All through high school, they ranted, “you’re so cheap,” which is sort of a compliment from my point-of-view.  It was only during their senior high school years, when their classmates who had the cars and the fancy clothes, and cafeteria meals, and who frequently went to the snack shop after school, were told, “No, we can’t afford to send you to college,” that they understood our strategy.

Also, watching our exchange student, I saw that we didn’t just budget money.  We also budgeted time.  Our daughters learned to start their papers and their studying-for-exams as soon as they were assigned. Our exchange student was always cramming at the last minute for an exam or scrambling to write a paper the night before it was due.  She seemed just as busy as our teens, but she was running weeks behind.  I had the sense that nobody had taught her how to study. But when I tried, she complained, “You’re stressing me out.”  She was also angry when I suggested ways she could save money.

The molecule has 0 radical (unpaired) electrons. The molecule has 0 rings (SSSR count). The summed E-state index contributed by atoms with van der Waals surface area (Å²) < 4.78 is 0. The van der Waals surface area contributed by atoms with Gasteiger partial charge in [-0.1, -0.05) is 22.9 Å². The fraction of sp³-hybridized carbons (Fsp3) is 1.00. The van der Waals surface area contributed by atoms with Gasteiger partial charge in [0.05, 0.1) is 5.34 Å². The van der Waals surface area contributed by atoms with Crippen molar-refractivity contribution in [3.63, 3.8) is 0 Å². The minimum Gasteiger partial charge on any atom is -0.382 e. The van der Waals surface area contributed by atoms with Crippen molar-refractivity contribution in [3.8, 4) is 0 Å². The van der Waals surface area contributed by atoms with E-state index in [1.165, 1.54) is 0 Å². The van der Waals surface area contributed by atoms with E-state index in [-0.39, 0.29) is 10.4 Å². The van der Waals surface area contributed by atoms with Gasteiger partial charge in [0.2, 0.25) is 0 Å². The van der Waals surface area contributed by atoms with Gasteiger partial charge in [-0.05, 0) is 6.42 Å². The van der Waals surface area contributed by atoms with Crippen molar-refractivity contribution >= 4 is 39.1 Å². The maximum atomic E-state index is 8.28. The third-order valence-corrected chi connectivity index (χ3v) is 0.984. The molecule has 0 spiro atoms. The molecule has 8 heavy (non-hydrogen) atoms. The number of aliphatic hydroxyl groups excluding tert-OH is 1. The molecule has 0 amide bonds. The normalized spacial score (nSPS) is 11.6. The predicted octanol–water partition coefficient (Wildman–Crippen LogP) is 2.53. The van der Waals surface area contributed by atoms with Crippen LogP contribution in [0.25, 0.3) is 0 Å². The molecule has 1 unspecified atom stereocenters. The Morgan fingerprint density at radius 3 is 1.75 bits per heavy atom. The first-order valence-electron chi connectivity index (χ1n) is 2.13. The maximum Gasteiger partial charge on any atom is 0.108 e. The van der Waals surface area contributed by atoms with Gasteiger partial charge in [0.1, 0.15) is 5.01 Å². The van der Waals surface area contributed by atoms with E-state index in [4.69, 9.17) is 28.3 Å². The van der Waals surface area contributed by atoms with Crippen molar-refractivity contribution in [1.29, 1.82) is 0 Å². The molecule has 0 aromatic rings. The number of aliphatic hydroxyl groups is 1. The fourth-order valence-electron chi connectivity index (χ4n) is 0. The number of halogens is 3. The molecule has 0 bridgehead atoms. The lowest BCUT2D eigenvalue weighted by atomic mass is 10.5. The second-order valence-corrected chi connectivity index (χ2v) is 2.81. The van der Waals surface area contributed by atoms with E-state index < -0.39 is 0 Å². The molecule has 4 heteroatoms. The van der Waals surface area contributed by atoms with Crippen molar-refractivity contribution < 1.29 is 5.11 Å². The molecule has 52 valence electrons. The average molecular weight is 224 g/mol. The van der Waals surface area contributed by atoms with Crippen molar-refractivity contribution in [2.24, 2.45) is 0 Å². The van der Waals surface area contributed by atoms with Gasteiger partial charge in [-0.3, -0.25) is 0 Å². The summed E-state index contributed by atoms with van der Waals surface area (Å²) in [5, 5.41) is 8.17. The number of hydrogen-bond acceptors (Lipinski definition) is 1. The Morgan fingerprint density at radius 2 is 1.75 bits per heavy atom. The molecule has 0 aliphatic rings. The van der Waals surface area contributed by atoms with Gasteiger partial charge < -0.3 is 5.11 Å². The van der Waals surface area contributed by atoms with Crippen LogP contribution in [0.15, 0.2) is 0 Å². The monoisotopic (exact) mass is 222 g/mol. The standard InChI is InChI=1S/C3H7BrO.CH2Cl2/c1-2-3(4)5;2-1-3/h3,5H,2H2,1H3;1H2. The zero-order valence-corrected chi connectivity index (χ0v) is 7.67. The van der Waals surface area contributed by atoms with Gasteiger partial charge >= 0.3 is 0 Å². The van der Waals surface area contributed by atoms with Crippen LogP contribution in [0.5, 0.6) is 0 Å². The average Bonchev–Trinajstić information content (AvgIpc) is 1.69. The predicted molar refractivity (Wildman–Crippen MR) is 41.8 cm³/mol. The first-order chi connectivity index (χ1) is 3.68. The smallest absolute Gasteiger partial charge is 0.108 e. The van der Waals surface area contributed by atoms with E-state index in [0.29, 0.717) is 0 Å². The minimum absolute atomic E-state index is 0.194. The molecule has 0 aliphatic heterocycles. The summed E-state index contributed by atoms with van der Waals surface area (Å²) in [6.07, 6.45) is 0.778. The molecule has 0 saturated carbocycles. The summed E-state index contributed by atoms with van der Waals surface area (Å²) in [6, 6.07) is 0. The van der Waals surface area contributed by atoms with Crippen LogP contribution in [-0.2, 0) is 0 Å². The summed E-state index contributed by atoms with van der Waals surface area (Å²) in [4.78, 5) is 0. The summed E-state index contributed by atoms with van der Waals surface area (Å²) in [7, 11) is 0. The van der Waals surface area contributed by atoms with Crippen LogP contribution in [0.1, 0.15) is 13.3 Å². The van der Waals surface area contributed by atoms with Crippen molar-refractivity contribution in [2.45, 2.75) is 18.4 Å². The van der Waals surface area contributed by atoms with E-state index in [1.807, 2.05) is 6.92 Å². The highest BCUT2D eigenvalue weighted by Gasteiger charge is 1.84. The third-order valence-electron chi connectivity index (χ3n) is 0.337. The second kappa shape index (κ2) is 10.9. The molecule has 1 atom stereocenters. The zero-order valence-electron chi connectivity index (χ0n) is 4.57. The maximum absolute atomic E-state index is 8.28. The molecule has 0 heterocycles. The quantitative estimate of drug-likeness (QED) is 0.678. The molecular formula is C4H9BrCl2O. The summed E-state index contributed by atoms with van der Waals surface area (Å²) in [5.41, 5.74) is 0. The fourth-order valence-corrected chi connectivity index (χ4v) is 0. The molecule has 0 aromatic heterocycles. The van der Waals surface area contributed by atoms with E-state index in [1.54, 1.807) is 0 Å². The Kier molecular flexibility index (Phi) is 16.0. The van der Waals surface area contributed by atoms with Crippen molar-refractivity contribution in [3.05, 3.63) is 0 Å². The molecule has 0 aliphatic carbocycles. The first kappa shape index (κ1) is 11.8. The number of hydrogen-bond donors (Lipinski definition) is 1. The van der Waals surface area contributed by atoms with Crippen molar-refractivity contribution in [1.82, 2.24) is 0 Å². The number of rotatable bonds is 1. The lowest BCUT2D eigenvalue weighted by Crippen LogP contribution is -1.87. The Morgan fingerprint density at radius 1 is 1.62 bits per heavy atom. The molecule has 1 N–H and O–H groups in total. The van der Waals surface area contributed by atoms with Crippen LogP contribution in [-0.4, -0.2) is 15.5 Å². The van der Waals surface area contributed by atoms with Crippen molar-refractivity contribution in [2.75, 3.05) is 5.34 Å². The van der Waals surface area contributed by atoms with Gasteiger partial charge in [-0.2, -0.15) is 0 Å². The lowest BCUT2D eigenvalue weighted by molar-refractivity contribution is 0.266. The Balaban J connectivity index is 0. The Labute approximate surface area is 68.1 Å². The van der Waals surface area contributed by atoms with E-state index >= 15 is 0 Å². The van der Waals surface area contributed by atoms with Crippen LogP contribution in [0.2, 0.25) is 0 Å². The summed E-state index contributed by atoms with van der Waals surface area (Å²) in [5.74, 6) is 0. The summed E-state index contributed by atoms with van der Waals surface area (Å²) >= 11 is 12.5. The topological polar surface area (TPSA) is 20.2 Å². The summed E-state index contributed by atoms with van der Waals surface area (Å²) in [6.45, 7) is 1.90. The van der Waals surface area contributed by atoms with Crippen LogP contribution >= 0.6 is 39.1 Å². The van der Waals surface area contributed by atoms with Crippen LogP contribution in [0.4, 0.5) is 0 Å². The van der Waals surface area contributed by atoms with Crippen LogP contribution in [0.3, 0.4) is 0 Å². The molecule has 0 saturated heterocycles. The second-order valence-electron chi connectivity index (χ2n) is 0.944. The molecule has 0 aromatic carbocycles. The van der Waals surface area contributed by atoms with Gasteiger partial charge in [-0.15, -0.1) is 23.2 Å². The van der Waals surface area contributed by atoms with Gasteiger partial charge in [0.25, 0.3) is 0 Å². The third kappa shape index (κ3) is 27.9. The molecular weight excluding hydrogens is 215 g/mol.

It isn’t often I get to reconsider choices I made years ago, and see that I still totally agree with the choices I made.

I wonder how the families that bought cars and prom dresses and cafeteria lunches instead of college tuition feel about their choices.

Friday, March 28, 2014

She's Gone!

My exchange student has gone to a new home.  After a month of sending almost daily pleading emails to the American Councils, a new host family appeared at my door and took her and her luggage away.

I hope her new family can handle her better than I could.  

Perhaps she’ll show up for meals at their home.

Perhaps she’ll accompany their family to cultural events instead of claiming she can’t go because she has to study. The new family has two teenagers who attend the same school, one of whom is in some of her classes.

Perhaps they’ll be able to get her out of her room where she watches Turkish YouTube shows. (The exchange program requires that exchange students get private bedrooms. It also requires that the exchange students spend time in family areas of the house.)

Perhaps they’ll be able to get her to help with making salads, clearing the table, and even walking the dog.  I could barely get her to wash her own clothes.  Not her sheets.  Not replace the toilet paper, or clean her hair out of the sink.

We were her 2nd American family.  She is now on her third.

My life is returning to peace.